Ecce Homo Arch – Via Dolorosa, Jerusalem

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We are on Via dolorosa, one of the most sacred places for Christians and the main pilgrimage location in Jerusalem. Via dolorosa is a tradition that took shape over many hundreds of years, the purpose of which, among other things, is to commemorate the events related to the suffering of Jesus. Fourteen stations are on the Via dolorosa, five of which are in the Church of the Holy Sepulchre.

The first part of the road passes through the Muslim quarter where we are now, and then continues through the Christian quarter.

I am standing tens of meters west of the Convent of the Sisters of Zion. From here you can see very nicely the “Ecce homo” arch, one of the famous arches in Jerusalem, and this is not because of archaeological reasons, but because of the traditions associated with the arch, and I am referring to the last days of Jesus in Jerusalem.

The name of the arch is Ecce Homo, which when translated from Latin to English, it means, “behold the man”, and I will explain shortly why it is called so.

In 35 BC, during the 2nd Temple period, Herod the Great built the Antonia Fortress in the northwest side of the Temple Mount complex. Herod named it after the Roman general, Marcus Antonius. The arch resembles in its shape, a monumental entrance to Roman cities or fortresses, therefore, the pilgrims in the previous centuries attributed the arch & the gate to the Antonia fortress. There is another piece of information that is needed here. According to Christian tradition, Pontius Pilate, the Roman governor, stood on an arch while conducting Jesus’ trial. The incorrect assumption in the past, regarding the size of Antonia’s fortress was that it extended up to the current location of the Convent of the Sisters of Zion, 25 meters from my location. This was based, among other things, on the existence of an ancient arch in the fortress, because according to the Christian belief, Pontius Pilate, the Roman governor conducted Jesus’ trial, in Antonia’s fortress.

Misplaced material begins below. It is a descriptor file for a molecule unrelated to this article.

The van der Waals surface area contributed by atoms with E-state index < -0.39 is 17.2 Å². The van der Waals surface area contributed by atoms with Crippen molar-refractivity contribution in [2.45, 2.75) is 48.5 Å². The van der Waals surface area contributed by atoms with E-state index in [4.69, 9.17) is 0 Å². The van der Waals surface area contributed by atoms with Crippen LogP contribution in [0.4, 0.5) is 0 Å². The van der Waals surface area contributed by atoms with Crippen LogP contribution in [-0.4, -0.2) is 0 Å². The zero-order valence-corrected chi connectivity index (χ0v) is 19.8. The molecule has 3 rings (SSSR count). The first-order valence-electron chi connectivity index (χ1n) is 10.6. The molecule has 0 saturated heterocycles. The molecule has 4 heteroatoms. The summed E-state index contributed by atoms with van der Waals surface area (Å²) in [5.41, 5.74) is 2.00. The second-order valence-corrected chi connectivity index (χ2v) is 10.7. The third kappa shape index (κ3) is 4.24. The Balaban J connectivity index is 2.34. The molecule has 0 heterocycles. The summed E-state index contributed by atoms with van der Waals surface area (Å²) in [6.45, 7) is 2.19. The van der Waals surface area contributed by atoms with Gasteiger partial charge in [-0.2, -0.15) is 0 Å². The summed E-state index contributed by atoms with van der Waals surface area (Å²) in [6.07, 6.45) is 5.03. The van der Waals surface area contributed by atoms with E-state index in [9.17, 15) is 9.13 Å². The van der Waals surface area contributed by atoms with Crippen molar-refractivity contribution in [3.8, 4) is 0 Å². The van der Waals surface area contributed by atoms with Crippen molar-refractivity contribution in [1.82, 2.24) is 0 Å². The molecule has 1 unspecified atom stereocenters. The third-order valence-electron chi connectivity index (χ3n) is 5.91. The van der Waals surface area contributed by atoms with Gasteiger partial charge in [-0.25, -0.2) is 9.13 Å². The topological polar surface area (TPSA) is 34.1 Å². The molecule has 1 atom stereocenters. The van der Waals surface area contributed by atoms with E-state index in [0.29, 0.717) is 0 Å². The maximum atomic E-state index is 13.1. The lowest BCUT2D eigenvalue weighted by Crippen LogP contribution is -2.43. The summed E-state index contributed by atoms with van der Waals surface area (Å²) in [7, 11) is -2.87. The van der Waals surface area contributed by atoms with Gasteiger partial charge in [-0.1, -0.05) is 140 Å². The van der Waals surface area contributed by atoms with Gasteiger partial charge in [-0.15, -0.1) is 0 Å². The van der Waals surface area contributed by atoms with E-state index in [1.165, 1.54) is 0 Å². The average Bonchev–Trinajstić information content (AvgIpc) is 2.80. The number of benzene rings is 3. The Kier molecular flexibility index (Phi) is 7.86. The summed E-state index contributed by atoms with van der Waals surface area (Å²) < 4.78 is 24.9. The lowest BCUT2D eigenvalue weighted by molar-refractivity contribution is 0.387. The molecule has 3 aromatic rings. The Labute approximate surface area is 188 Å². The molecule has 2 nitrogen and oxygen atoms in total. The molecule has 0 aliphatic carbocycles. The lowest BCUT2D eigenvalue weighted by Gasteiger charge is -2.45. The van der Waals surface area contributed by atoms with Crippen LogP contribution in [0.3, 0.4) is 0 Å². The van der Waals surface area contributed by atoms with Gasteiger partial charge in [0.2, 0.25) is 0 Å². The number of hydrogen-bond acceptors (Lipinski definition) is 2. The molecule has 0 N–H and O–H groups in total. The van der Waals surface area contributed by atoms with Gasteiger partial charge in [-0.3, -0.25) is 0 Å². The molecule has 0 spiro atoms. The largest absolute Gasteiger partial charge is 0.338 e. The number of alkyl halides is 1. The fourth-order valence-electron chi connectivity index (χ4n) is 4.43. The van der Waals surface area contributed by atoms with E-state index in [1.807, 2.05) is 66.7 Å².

The course of things and Pilate’s words are written in the Gospel according to John chapter 19, and I am quoting the famous words by Pontius Pilate “Ecce homo” and in English: “behold the man”.

The central part of the arch goes out into the street and was considered for a long time, mistakenly, to be the place where Pontius Pilate introduced Jesus to the crowd after judging him saying “Ecce Homo”, “behold the man”. The fact that two windows from which one can look out onto the street were integrated into the arch, strengthened the tradition that this was the place.

This arch formed the central opening of a triumphal gate with three arches in the eastern vestibules of Aelia Capitolina, probably built by the Roman emperor Hadrian. It is important to remember that although Hadrian’s reign is considered one of the most prosperous during the reign of the emperors in Rome, he is the one who suppressed the Bar Kochba revolt in the year 135, in which hundreds of thousands of Jews lost their lives, and he is the one who among other things, prohibited the entry of Jews to Jerusalem that he, Emperor Hadrian, turned into a pagan city called Aelia Capitolina.

Look at the arch and imagine the smaller side arches, it was a gate which included 3 arches in the format of a conventional Roman triumphal gate. The southern arch was probably incorporated into the building across the road, where there used to be a hostel for Muslim pilgrims from several Asian countries, but no remains of the southern gate exist.

I am at the entrance to the Convent of the Sisters of Zion. To see the northern arch, we will continue on Via dolorosa and turn right at the second entrance. Through the window you can see the arch that is integrated into the prayer chapel. You can also see on the right side of the small arch, the beginning of the big arch. This is part of the “Ecce Homo” arch that we saw on the street before entering the Convent. Approximately 600 such arches are known in the Roman world. In Jerusalem, during the Roman period, there were apparently three other similar triumphal gates. The location of the 1st was at Nablus Gate, the 2nd was north of Nablus Gate and the 3rd was near the Church of the Sepulchre.

We have reached the end of the video, and as usual I have a question for you. There was another reason that contributed to the wrong assumption that the Convent of the Sisters of Zion was built on the original grounds of Antonia fortress, what was the reason? The answer will appear at the end of the video.

How to get there?

Information Sources

  1. Book: Pathways in Jerusalem, Editors: Eyal Meiron, Publisher: Yad Yitzhak Ben-Zvi
  2. Book: Via dolorosa in Jerusalem, Editor: Eli Shiler, Publisher: Ariel

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